RUNNING HEAD: Nestlé: The Infant Formula Controversy
Nestlé: The Infant Formula Controversy
Adv. International Marketing
March 24, 2013
1. What are the responsibilities of companies in this or similar situations?
Domestic companies and multinational companies have responsibilities that portray their corporate and social stance as an organization. Many of these responsibilities are indicated in the vision or mission statement. Ethical and socially responsible conduct should be the cornerstone of any organization’s core values and strategic management process (Godiwalla & Damanpour, 2006). For an MNC, ethical and social responsibility charge becomes ...view middle of the document...
An excerpt from Diageo’s website reads “The Diageo Marketing Code governs every element of the research, development and marketing of our brands. It guides us as we gather insights on adults of legal purchase age, as we develop products that appeal to these adults and as we package and promote all of our brands. The Diageo Marketing Code is firmly embedded within our research, innovation, sales and marketing functions in all markets in which we conduct business” (Diageo, 2013). The latter statement is the responsibility that any MNC in a similar situation to that of Nestle should abide by.
2. What could Nestlé have done to have avoided the accusations of “killing Third World babies” and still market its product?
One element that was missing in Nestlé’s case was the education of the cultural environments and the awareness of the implications of marketing powder formula to third world countries with inadequate water supply. From the beginning, extensive research should have been done on the product that they were going to introduce. Introducing a powdered milk product to a country that has contaminated streams of water was not a good strategic decision. The product should have been liquid based, where no water would have been needed. In addition, mothers should have been educated on the formula while in the hospital. Nestle could have taken the initiative to make certain that education was a requirement. Many of the mothers were unaware of how they were supposed to administer the formula to their babies. The education of infant formula would have need to been implemented in continuous marketing campaigns along with their existing campaigns. There are many things that Nestle could have done in order to avoid being accused of “killing third world babies”. However, during the time Nestle did not have an efficient corporate social responsibility. In fact, the terms social and corporate responsibility did not exist until the late 1960s and early 1970s (Wikipedia).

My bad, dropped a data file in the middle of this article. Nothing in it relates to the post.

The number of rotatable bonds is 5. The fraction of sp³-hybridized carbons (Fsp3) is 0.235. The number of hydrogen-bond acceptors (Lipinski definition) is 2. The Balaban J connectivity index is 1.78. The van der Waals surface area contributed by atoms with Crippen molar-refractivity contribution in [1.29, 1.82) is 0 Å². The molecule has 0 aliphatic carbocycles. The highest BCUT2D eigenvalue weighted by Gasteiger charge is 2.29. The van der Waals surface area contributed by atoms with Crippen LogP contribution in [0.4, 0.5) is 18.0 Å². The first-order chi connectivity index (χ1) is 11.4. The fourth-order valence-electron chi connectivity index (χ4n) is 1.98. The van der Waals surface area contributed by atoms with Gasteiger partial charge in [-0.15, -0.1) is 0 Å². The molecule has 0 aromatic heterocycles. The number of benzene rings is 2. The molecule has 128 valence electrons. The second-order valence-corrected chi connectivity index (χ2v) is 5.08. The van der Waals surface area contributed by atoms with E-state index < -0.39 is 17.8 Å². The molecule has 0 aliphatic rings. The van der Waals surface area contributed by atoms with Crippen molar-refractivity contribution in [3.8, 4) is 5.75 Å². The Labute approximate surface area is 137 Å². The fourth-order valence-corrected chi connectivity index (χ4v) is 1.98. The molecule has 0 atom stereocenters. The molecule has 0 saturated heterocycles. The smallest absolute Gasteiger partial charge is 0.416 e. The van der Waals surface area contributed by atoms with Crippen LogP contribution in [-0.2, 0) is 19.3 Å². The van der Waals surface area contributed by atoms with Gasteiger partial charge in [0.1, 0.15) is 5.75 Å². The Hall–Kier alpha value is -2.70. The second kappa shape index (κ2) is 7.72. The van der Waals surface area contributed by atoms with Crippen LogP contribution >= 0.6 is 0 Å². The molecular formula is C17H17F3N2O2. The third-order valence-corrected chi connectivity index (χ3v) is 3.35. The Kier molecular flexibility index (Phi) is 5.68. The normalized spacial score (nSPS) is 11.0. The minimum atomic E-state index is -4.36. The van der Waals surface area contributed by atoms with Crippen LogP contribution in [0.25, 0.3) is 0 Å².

3. After Nestlé’s experience, how do you suggest it, or any other company, can protect itself in the future?
Corporate social responsibility (CSR) is key for all MNCs. Being that Nestlé’s incident happened during a time when corporate social responsibility was newly introduced and not fully segmented, if Nestle would have had a CSR initiative this occurrence could have been avoided to a certain degree. Many CSR initiatives include the responsibility of doing a part in assisting with the well being of a country. There are actually two types of CSR initiatives. One type is geared toward donating money or employee time to charities and the other type is putting together a real plan to produce products or provide services that are in the best interests of society (Truist, 2013). “The most successful corporate social responsibility programs integrate these two types of CSR together to show a true commitment to a cause. For example, a company that uses sustainable materials in their...